Date of Award

January 2017

Degree Type

Dissertation

Degree Name

Doctor of Philosophy (PhD)

Department

Civil and Environmental Engineering

Advisor(s)

Charles T. Driscoll

Keywords

Climate change, Flow indicator, Northeastern United States, Regime shift, Teleconnection, Urban development

Subject Categories

Engineering

Abstract

In this dissertation, the scale-dependency of hydrologic responses due to changing climate and regime shifts of large-scale circulation patterns and their teleconnection patterns were evaluated using long-term precipitation and discharge records in sub-basins with no development, and extensive development and riverine impoundments of the Merrimack River watershed. The Merrimack (New Hampshire-Massachusetts) is a 13,000 km2 forested (67%) watershed located in the northeastern United States. The overarching goal of this dissertation was to assess hydrologic responses to the potential effects of changing climate in sub-basins experiencing a range of development in order to help guide sustainable water management in the Merrimack River watershed and other northeastern basins. The objective of this research was to integrate hydroclimatic observations across basin size and anthropogenic disturbances (i.e. river regulation and land development) to understand the dynamic of hydrologic alterations under a changing climate.

This dissertation consists of three research phases. In phase I, I assessed the interacting hydrologic responses to changing climate, watershed physical characteristics, river regulation, and land development under dry, average, and wet hydrologic conditions using long-term precipitation and discharge data of the Merrimack River watershed. I found that the effects of basin scale were limited to high (exceedance probability of less than 15%) and low (exceedance probability of greater than 60%) discharge events and were expressed as lagged discharge in larger sub-basins and earlier discharge in smaller headwater catchments. Annual discharge responded to increases in annual precipitation regardless of river regulation or land development. In general, the temporal trends showed greater decreasing trends in discharge under dry and greater increasing trends in discharge under wet hydrologic conditions compared to average years.

In phase II, I explored the effects of Atlantic Multi-decadal Oscillation (AMO: metric of Sea Surface Temperature anomalies of the North Atlantic Ocean typically over 0-80°N) and North Atlantic Oscillation (NAO: metric of Sea-Level Pressure anomalies over the Atlantic sector 20°-80°N, 90°W-40°E) regime shifts on hydrologic responses to evaluate whether the intensified inter-annual variability in discharge is explained by natural climate cycles. I focused on AMO and NAO regime shifts of the early 1950s, 1970s, and 2000s and the effects on hydrology of the Merrimack River watershed. AMO regime shifts were strongly synchronized and preceded both precipitation and discharge across all study sites by one to two years, while NAO regime shifts indicated weaker associations. I found that all responses tended towards greater extremes from each regime shift to the next. Across many different ecological discharge indicators, high percentile values increased across regimes, while low percentile values decreased between regimes (with a few exceptions).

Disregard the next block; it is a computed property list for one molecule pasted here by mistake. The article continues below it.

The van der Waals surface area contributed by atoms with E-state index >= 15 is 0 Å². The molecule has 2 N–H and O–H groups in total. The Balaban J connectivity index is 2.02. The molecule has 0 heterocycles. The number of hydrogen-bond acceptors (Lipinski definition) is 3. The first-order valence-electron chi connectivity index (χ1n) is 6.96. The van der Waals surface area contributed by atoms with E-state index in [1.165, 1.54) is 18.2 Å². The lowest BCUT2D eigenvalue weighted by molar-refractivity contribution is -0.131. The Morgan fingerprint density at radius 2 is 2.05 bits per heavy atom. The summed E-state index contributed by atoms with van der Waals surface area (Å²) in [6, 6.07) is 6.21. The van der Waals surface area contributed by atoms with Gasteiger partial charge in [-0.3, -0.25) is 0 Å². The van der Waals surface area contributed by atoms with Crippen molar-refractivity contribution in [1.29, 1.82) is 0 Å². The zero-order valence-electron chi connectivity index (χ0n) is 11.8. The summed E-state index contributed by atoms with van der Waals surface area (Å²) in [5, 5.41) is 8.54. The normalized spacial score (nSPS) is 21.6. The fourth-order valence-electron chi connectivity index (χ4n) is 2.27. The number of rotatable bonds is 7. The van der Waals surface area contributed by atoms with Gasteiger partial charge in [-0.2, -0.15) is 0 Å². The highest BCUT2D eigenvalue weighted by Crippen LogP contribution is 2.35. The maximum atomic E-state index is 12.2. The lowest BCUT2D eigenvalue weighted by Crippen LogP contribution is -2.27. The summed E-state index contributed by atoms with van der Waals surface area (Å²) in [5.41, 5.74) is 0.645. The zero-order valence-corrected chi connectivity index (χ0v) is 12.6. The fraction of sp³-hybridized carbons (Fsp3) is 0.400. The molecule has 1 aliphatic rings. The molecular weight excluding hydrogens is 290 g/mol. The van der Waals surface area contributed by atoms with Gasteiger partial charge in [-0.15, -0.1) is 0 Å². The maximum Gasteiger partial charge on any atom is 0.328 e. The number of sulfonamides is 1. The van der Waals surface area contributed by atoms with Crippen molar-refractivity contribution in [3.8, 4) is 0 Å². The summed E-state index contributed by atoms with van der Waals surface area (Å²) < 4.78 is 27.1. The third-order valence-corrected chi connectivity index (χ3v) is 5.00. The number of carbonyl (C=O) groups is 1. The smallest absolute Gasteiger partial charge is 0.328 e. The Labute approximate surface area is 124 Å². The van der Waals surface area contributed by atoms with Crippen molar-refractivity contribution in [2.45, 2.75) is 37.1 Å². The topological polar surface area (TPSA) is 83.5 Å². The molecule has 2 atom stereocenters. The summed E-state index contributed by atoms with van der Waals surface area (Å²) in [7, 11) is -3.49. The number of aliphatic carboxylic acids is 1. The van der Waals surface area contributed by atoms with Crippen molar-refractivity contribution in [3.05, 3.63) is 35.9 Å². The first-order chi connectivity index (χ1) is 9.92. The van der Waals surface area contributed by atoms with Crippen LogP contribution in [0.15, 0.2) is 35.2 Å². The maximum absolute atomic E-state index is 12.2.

In phase III, I evaluated the potential for discharge estimation considering annual or seasonal AMO and NAO teleconnection patterns with precipitation and discharge. When AMO was extremely positive (greater than 0.2), the magnitudes of annual precipitation and discharge correlation coefficients with AMO were obscured by river regulation or land development. In contrast, during the extreme negative phase of AMO (less than 0.2), river regulation and land development amplified the effects of changing climate on precipitation and discharge variations. AMO was positively associated with precipitation and discharge, while NAO showed a negative linkage. AMO positive phase was correspondent with average-to-wet discharge conditions at headwater catchments. When basin scale increased, confidence in the estimation of discharge conditions decreased for downstream developed sub-basins compared to headwater undisturbed catchments.

The results from this research indicated that the Merrimack River watershed is expected to experience increases in discharge in the future and changing in timing and the seasonal distribution of this discharge; therefore development should be avoided on flood plains. Furthermore, the current reservoir storage capacity in the Merrimack should be improved in order to accommodate excess water input and minimize flood damage. Future research should target changes in the magnitude and timing of high discharge events in order to develop adaptation strategies for aging hydraulic infrastructure in the region. This dissertation will provide information for watershed planners and managers to inform future sustainable water use in the Merrimack River watershed and other northeastern basins.

Access

Open Access

Included in

Engineering Commons

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